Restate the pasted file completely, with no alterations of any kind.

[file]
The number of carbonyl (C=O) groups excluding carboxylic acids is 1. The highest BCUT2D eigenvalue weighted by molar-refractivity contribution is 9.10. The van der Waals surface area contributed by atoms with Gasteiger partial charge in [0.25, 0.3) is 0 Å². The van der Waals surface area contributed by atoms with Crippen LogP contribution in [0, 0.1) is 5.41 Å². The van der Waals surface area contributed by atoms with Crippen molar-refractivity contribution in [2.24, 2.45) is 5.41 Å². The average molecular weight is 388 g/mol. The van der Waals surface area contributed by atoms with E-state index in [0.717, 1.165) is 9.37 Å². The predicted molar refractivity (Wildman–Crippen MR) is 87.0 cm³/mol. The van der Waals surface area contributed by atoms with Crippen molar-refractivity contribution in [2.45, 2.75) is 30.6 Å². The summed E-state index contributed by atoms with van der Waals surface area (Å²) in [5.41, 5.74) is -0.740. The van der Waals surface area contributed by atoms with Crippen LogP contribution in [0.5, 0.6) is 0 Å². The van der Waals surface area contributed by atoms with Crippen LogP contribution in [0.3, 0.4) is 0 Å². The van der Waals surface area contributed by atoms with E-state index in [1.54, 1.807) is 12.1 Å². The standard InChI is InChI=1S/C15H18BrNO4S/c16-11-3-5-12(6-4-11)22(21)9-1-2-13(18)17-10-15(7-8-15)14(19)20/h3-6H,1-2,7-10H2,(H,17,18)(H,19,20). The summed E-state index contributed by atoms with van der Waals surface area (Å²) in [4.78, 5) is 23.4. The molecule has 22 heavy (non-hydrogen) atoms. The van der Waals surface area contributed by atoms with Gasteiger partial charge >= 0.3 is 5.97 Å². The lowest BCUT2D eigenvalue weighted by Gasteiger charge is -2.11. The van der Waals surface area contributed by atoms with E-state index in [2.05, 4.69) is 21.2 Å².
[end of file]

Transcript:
The number of carbonyl (C=O) groups excluding carboxylic acids is 1. The highest BCUT2D eigenvalue weighted by molar-refractivity contribution is 9.10. The van der Waals surface area contributed by atoms with Gasteiger partial charge in [0.25, 0.3) is 0 Å². The van der Waals surface area contributed by atoms with Crippen LogP contribution in [0, 0.1) is 5.41 Å². The van der Waals surface area contributed by atoms with Crippen molar-refractivity contribution in [2.24, 2.45) is 5.41 Å². The average molecular weight is 388 g/mol. The van der Waals surface area contributed by atoms with E-state index in [0.717, 1.165) is 9.37 Å². The predicted molar refractivity (Wildman–Crippen MR) is 87.0 cm³/mol. The van der Waals surface area contributed by atoms with Crippen molar-refractivity contribution in [2.45, 2.75) is 30.6 Å². The summed E-state index contributed by atoms with van der Waals surface area (Å²) in [5.41, 5.74) is -0.740. The van der Waals surface area contributed by atoms with Crippen LogP contribution in [0.5, 0.6) is 0 Å². The van der Waals surface area contributed by atoms with Crippen LogP contribution in [0.3, 0.4) is 0 Å². The van der Waals surface area contributed by atoms with E-state index in [1.54, 1.807) is 12.1 Å². The standard InChI is InChI=1S/C15H18BrNO4S/c16-11-3-5-12(6-4-11)22(21)9-1-2-13(18)17-10-15(7-8-15)14(19)20/h3-6H,1-2,7-10H2,(H,17,18)(H,19,20). The summed E-state index contributed by atoms with van der Waals surface area (Å²) in [4.78, 5) is 23.4. The molecule has 22 heavy (non-hydrogen) atoms. The van der Waals surface area contributed by atoms with Gasteiger partial charge >= 0.3 is 5.97 Å². The lowest BCUT2D eigenvalue weighted by Gasteiger charge is -2.11. The van der Waals surface area contributed by atoms with E-state index in [2.05, 4.69) is 21.2 Å².